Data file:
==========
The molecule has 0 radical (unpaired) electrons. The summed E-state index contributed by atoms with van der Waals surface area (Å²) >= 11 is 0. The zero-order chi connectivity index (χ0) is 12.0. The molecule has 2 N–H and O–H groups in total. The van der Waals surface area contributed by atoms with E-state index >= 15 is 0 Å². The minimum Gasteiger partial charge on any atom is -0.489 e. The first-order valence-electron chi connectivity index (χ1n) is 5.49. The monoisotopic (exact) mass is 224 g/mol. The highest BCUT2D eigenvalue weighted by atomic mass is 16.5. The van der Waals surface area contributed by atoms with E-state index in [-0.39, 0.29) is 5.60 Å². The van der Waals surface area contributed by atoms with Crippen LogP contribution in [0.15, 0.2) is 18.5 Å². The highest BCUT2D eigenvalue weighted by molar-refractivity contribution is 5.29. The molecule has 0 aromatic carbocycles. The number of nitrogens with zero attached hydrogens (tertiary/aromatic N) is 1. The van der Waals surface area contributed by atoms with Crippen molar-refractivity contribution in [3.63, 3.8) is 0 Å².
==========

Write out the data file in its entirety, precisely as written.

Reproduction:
The molecule has 0 radical (unpaired) electrons. The summed E-state index contributed by atoms with van der Waals surface area (Å²) >= 11 is 0. The zero-order chi connectivity index (χ0) is 12.0. The molecule has 2 N–H and O–H groups in total. The van der Waals surface area contributed by atoms with E-state index >= 15 is 0 Å². The minimum Gasteiger partial charge on any atom is -0.489 e. The first-order valence-electron chi connectivity index (χ1n) is 5.49. The monoisotopic (exact) mass is 224 g/mol. The highest BCUT2D eigenvalue weighted by atomic mass is 16.5. The van der Waals surface area contributed by atoms with E-state index in [-0.39, 0.29) is 5.60 Å². The van der Waals surface area contributed by atoms with Crippen LogP contribution in [0.15, 0.2) is 18.5 Å². The highest BCUT2D eigenvalue weighted by molar-refractivity contribution is 5.29. The molecule has 0 aromatic carbocycles. The number of nitrogens with zero attached hydrogens (tertiary/aromatic N) is 1. The van der Waals surface area contributed by atoms with Crippen molar-refractivity contribution in [3.63, 3.8) is 0 Å².